Collin Klein is one of few marquee types at this week's East-West Game
The Vikings regular season, and playoff season may be over, but it's time for the second season, known as the off-season, and the Vikings scouts who have been working year round, will be busy this weekend at the East-West Shrine Game.
Although the East-West Shrine Game doesn't garner the marquee players that the Senior Bowl welcomes, there are many players the scouts and coaches will be looking at at Tropicana Field.
There are several need areas for the Vikings, and you may disagree with those I prioritized, but it's anybody's call as to where the Vikings will go and who they will draft. If you have the inside track then your name must be Spielman, Studwell, Frazier, Williams or Musgrave, and others inside the organization.
All we do here is make guesses for positions, but analysis of players within those positions is researched and studied to hopefully a degree acceptable to fans of football.
So, as you click through the slides, maybe don't think so much about the position being offered, but rather the players associated with that position.
If you google Minnesota Vikings draft needs for 2013, the first 10 pages will chronicle how much the Vikings need a WR, or two, or three.
There have also been many articles written about their quarterback Christian Ponder, some good, most bad. The argument can be made for both sides, but one thing is clear, Minnesota had one of the worst receiving corps in the NFL in 2012. When Percy Harvin went down most thought the Vikings might not win another game, let alone 10 total and a surprising Wild Card Spot.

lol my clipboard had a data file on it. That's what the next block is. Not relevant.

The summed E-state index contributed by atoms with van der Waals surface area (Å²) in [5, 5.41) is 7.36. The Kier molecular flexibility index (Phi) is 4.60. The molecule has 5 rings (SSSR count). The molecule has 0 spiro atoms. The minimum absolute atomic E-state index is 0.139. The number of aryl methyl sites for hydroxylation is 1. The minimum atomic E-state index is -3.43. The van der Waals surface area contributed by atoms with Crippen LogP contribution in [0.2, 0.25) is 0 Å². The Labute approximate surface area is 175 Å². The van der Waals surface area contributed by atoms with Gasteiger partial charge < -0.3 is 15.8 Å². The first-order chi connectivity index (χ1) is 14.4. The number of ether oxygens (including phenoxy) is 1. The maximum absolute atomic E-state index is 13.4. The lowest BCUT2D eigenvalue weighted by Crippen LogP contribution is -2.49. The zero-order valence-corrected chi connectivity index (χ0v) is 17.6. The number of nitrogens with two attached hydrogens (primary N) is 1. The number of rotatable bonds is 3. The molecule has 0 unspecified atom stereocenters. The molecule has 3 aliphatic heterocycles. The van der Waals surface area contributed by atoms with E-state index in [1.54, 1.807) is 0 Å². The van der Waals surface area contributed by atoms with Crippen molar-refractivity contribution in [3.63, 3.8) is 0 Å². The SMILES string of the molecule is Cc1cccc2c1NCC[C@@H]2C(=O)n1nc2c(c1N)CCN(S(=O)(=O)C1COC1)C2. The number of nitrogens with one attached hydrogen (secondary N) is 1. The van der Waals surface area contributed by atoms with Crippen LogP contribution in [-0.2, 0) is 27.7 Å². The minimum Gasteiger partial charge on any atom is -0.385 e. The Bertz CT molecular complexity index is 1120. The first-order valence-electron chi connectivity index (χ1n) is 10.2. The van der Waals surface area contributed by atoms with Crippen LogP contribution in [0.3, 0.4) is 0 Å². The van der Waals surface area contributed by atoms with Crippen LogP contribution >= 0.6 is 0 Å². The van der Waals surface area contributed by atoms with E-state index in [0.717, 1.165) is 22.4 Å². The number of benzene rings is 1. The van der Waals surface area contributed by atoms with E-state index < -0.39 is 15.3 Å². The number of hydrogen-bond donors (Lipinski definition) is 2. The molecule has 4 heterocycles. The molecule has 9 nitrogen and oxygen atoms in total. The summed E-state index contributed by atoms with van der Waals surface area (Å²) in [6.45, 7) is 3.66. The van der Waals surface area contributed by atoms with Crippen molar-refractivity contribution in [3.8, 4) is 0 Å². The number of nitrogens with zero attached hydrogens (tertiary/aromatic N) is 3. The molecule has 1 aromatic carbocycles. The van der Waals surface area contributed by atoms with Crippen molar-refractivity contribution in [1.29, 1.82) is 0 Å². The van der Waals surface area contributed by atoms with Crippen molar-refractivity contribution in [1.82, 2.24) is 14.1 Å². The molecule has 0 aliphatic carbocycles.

But don't be fooled, this team needs help in a few areas and here are a few names to watch for at this year's East-West Shrine Game.
Now, let me state up front, I am not predicting the Vikings will draft any of these players, but I am saying that the following young men at least warrant an evaluation.
Marcus Davis, Virginia Tech: 6-4, 225, 4.5/40.
I have chronicled Davis in past Vikings articles as a big, deep threat. He is more suited for the outside, is a big body and good blocker. His year was marred by Logan Thomas's terrible year. He has the potential to be a starter in year one, definitely year two as he adjusts to the NFL game and speed. Davis could go anywhere from round two to four. Much depends on team preference and likeability.
Corey Fuller, Virginia Tech: 6-3, 200, 4.5/40.
Fuller had somewhat of a breakout year for the Hokies with 45 catches for 834 yards and six touchdowns. An 18.5 YPC average will get a lot of attention and Fuller's 4.5 speed will garner some attention as well. He is not as polished as Davis but upside is there. Fuller is probably a later round draftee, but a good East-West game and strong combine could elevate his draft selection.
Dan Buckner, Arizona: 6-4, 211, 4.6/40.
Buckner definitely missed Nick Foles this year, and sometimes when the stats aren't there the draft stock can drop. Buckner took over in the Juron Criner position and had a good season. He lacks burst, which makes him a mid to late round pick. He could go anywhere from round 4 to seven. That much disparity raises questions about a few areas, most notably, attitude. But with his height and decent speed, Buckner is a receiver to watch this weekend.
Keenan Davis, Iowa: 6-2, 215, 4.5/40.